Lost In Translation

Working as a nanny for several different families for the past few years, I have watched my share of kid movies. I’m a bit of a snob, really, when it comes to what I’ll watch. But I bamboozle the children into thinking I’m letting them choose the movie, when in reality, I pull out 2 or 3 movies I wouldn’t mind watching (for the millionth time), and I let them choose from my options. Ha. Ha. Suckers… Old Disney movies are the best!

However, Kung Fu Panda, How to Train your Dragon, and Tangled are the exceptions to my rule. Kudos to this generation for making clever, funny animated films that don’t result in all the grownups watching it in the theatre with their children dying from asphyxiation. On that note…

In Tangled, specifically, we love the wit, we love the frying pan, and we love this scene.

Am I right?

Am I right?

We also love their floating lanterns. I’m pretty sure that Tangled is to blame for the floating lantern fad. Before we knew it, everyone wanted to use them in their weddings, people were burning down buildings and starting forest fires from not “sending them off” properly, and every single female on Pinterest had pinned the picture of the floating lantern festival in Chiang Mai and added that to their bucket list.

How could this not start a trend?

I feel like something bigger is happening…

As it turns out, sending these things off is a lot harder than the animated characters on screen made it look. I know what you’re thinking… “Wait, what?” But it’s true. We bought our very own lanterns, imported directly from China, and these were the instructions we were given:

1. After the distribution of fuel to packaging equipment Kong cross wire in the side of the field again deduction presses The fuel-pressure lock firmly.

2. A person XuYuan light take up a Top;
Another person fuel ignited the four angle.

3. Wait for that the heat enough light, lanterns person lest loose A top hand, changes grips under the light to encircle, Has when the lifting force may let go releases for flying.

4. XuYuan light rose slowly the sky, do not forget Wishing oh.

Notice item:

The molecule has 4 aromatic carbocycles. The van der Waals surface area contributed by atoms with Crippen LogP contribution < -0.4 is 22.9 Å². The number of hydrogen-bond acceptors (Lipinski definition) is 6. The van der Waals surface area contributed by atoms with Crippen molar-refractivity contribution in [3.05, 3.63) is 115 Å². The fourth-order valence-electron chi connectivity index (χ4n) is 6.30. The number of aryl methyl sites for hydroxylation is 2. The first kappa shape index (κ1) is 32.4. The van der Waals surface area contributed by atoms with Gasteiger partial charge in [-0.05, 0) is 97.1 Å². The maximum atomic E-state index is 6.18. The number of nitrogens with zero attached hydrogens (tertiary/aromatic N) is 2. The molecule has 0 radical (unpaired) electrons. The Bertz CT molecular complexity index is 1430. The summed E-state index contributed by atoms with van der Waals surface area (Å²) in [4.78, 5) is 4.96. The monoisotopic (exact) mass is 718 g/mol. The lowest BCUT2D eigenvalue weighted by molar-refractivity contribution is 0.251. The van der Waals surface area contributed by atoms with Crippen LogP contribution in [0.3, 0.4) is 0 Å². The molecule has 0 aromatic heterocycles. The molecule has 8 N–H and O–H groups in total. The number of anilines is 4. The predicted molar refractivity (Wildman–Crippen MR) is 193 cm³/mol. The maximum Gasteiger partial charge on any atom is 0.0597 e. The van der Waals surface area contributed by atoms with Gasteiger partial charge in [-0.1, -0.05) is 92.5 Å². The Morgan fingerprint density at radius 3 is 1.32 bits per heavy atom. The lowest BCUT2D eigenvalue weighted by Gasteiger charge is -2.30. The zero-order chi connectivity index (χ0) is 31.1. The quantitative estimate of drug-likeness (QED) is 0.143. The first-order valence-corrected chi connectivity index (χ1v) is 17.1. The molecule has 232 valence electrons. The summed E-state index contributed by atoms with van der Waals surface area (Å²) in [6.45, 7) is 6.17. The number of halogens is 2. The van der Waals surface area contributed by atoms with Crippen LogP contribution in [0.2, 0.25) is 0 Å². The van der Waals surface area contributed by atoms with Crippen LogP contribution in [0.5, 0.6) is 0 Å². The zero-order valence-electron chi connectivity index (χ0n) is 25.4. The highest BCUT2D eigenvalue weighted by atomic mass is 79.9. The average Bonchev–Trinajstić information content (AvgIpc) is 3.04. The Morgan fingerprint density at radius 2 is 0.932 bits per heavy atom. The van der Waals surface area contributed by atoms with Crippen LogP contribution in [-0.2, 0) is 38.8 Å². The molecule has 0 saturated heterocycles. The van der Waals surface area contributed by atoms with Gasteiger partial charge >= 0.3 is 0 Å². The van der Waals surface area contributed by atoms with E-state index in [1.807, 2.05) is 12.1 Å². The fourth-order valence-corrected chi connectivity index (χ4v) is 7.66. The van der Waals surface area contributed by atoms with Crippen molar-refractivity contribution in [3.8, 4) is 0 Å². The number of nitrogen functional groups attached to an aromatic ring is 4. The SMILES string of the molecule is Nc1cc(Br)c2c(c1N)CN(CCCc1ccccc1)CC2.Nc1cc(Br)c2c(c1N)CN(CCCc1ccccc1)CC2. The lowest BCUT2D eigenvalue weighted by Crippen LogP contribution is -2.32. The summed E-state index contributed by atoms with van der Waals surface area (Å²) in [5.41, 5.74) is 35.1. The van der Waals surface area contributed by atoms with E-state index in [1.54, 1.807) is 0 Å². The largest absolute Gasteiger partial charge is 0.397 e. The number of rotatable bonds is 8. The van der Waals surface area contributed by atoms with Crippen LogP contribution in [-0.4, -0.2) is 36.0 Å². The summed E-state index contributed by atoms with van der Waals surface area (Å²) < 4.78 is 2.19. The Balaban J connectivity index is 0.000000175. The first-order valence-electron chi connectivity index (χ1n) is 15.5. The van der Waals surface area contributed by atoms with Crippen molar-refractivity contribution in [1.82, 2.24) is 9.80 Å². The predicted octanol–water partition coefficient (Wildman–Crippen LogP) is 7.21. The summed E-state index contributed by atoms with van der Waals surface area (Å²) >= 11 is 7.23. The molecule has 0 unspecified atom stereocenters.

1. Should choose at the option open, calm environment released for flight. No fire ban in areas. the tall building the floor, and so on have covers under the thing to release for flight, must leave outside the airport 10 kilometers from flying.

2. XuYuan light can only be used for the distribution the special-purposeof fuel,prohibited by any burning Replace.

3. XuYuan light are on the rise, that of the flying, cannot the long time not put, and the Flight not to be append the foreign body.

4. Children must be under the custody of the adults use.

The first time we lit a floating lantern was for my 22nd birthday and it was a disaster. It resulted in the-almost-burning-down of our neighbour’s chicken coop. Oops. But the second time we made sure to not forget ‘Wishing oh’, and it turns out that’s the step you can’t skip.

Best wishes to you on your future floating lantern endeavours. May the odds be ever in your favour, or may you just learn Mandarin so you don’t get lost in translation…and don’t forget Wishing oh!


One thought on “Lost In Translation

  1. Nicole Veltkamp says:

    Haha! My families field nearly got completely burnt up because of one of those floating lanterns last 4th of July. (One of out neighbors lit it off, we’re not quite sure who.) The lantern didn’t burn out completely before it landed and before we knew it, we had quite the grassfire on our hands. Who knew, right?

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